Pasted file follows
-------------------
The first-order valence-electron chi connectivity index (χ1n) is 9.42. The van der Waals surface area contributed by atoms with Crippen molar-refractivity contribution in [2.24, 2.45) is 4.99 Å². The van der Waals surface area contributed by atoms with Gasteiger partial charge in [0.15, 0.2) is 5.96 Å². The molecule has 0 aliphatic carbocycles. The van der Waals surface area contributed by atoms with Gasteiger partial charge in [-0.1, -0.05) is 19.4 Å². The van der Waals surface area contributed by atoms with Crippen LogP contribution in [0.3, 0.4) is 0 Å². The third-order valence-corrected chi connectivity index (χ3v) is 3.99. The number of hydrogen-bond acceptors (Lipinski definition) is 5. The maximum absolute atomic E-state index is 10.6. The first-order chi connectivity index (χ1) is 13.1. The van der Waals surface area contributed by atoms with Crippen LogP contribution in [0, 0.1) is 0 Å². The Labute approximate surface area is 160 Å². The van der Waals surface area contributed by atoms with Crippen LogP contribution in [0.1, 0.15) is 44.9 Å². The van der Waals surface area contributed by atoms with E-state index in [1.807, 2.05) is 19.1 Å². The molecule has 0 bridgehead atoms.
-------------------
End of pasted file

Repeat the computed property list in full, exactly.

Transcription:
The first-order valence-electron chi connectivity index (χ1n) is 9.42. The van der Waals surface area contributed by atoms with Crippen molar-refractivity contribution in [2.24, 2.45) is 4.99 Å². The van der Waals surface area contributed by atoms with Gasteiger partial charge in [0.15, 0.2) is 5.96 Å². The molecule has 0 aliphatic carbocycles. The van der Waals surface area contributed by atoms with Gasteiger partial charge in [-0.1, -0.05) is 19.4 Å². The van der Waals surface area contributed by atoms with Crippen LogP contribution in [0.3, 0.4) is 0 Å². The third-order valence-corrected chi connectivity index (χ3v) is 3.99. The number of hydrogen-bond acceptors (Lipinski definition) is 5. The maximum absolute atomic E-state index is 10.6. The first-order chi connectivity index (χ1) is 13.1. The van der Waals surface area contributed by atoms with Crippen LogP contribution in [0, 0.1) is 0 Å². The Labute approximate surface area is 160 Å². The van der Waals surface area contributed by atoms with Crippen LogP contribution in [0.1, 0.15) is 44.9 Å². The van der Waals surface area contributed by atoms with E-state index in [1.807, 2.05) is 19.1 Å². The molecule has 0 bridgehead atoms.